Tuesday, June 29, 2010

loving oneself?

OK, I need your help on this one. Comments are very welcome.

For years, I've heard the pop psychology phrase:
"You have to love yourself".But honestly, I couldn't. I wouldn't. I didn't know how.
 About 6 months ago I had a little epiphany. I could, at least, be lovING to myself. I'm loving to others. I love others. I know how to do that. And I was certainly NOT doing that for myself. I don't think most people I know are treating themselves well. I do something that doesn't go well, and I call myself names. I disappoint myself because I'm not perfect, and can't forgive myself. I make the same mistake twice and I go into a downward spiral of a prediction of a dismal future. Do I expect perfection out of others? No. Would I EVER call any of my beloved friends a bad name because they had a brief moment of forgetfulness? Never. In fact, I get upset seeing my amazing, beautiful, kind, funny, talented friends call themselves, "stupid, fat, lazy, etc.". They are not any of those things. They are human, like me.
 The jury is still out on whether or not I can love myself. I kinda feel like, "I'm here, deal with it." and I just don't have a choice about that. But I do have a choice what I say to myself.
  My friend, Nancy, on the first night I met her, told me that thoughts either help you or hurt you. And if they hurt you...drop them like their hot. And I do...95% of the time.
 Treat myself as I would expect any good friend to treat me. Be loving. So I challenge you to be loving to yourself. It's a start right?

love you. Tamar

Wednesday, June 16, 2010

Q and A, How to Run an ensemble audition

2 years ago, I self published a book, “How To Run Auditions” which is available for purchase all over. It’s really a guide for film students on running effortless and efficient auditions. Today, I was asked the question, “How would you suggest that I handle an ‘ensemble’ audition. I have a number of people whom I think would do well individually as actors and actresses, but I’m not too sure how to find out if they would work well together. For ‘ensemble’ think of series like ‘diGrassi, East Side Kids, etc.’”
I thought that was a really interesting question, and perhaps you, also have that question. So here was my answer:
Partially, it depends on the type of project you’re doing. I think there are many options, here are a few ideas that come to mind:
1)If there’s a script with a scene that has lots of characters talking, then have a call back and use that scene. You can at least see if people look good together and hear how their timing is compatible to each other.
2)Play some sort of theater game with a group of people. An improve game (I can suggest a few if need be) that would use several people. But not everyone may feel comfortable in that situation, so it’s risky. Even Charades or Celebrity can show how people get along with eacher, listen and pay attention, and how creative they are. Or perhaps you know some fun games that get people interacting with each other.
3) There’s the Chorus Line option. Gather everyone, sit around in a circle, give each person 2 minutes to talk about themselves, and then open up for a discussion. Might be time consuming, but might be really interesting!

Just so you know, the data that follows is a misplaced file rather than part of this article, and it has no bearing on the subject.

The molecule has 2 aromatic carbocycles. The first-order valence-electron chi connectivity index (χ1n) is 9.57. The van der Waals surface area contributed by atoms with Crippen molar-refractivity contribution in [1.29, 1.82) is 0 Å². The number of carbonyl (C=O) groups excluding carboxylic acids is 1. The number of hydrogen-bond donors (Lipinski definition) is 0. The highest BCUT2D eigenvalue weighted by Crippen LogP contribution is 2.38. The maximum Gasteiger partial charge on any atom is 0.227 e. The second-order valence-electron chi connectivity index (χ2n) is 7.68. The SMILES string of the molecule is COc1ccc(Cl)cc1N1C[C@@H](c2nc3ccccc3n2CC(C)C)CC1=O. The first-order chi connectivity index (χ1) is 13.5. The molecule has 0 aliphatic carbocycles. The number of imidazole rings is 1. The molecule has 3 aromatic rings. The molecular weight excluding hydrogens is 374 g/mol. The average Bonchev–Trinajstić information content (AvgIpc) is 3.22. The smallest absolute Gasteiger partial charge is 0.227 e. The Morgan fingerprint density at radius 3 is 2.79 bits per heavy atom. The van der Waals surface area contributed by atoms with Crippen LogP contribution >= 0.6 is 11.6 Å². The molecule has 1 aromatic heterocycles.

Also, depending on the project you’re casting, check the background/training section of each person’s resume. There may be overlaps from resume to resume that will give you an idea of how each person’s process will be.
The main thing is, talk to each person auditioning. Get a sense of what they are like as a person. If YOU like them and want to work with them, that’s really what matters. You’re in charge anyway and will set the tone of the working atmosphere. As long as everyone is respectful, responsible, and hopefully fun, then you shouldn’t have any major issues. Good luck!
Readers? Ideas? Questions?
buy the book, "How To Run Auditions"


Sunday, June 6, 2010

A sense of community

   As a child, I was constantly asking questions. I didn’t take (and still don’t) a, “Because I said so…” as a reason. I want full explanations to convince me to see your point of view. For years, I heard people talk about schools, religions, clubs, organizations, and more, as, “Communities”. But I didn’t SEE it. I didn’t believe it. I didn’t understand it. I didn’t make friends easily, because I was very shy, and yet, somehow, still very opinionated (even at age 5). As a child, most choices of schools, clubs, religions, were not my own, but my parents’ choices. I didn’t have anything in common with anyone I met, and I most certainly didn’t feel supported by my peers or leaders.
   As a young actress, I kept finding myself being pulled into theatre companies. But I’m an only child. I work on my own. I depend only on myself. I had no idea what the benefit of being in a company was! I was too young, too shy, too new to society to grasp the possibilities of having a group of people to brainstorm, to invent, to create, to support and grow. I didn’t know it took a village. In fact, I didn’t really know what that meant until recently.
  2 times a year, I would hear David Lyman (an educator, photographer, sailor) give a creativity lecture. The same lecture, 2 times a year, for almost 10 years. Every time I heard it, I learned something new, because of where I was in my personal development. He speaks of 3 kinds of people: the starters (the idea people), the do-ers (process people), and the finishers (producers). He says you can be 1 or 2, but most people are not both. You simply MUST surround yourself with people that balance you in order to get things done. Some artists will continually edit the same work and never finish, unless someone finally grabs it from them and says, “It’s done. We’re showing it.” I, personally, am an idea person and a finisher. I hate “process”.  I hate re-writes. I hate practicing. I want to think of something and just do it. So I have to surround myself with people that push me to improve my work. That’s team work. That’s…community.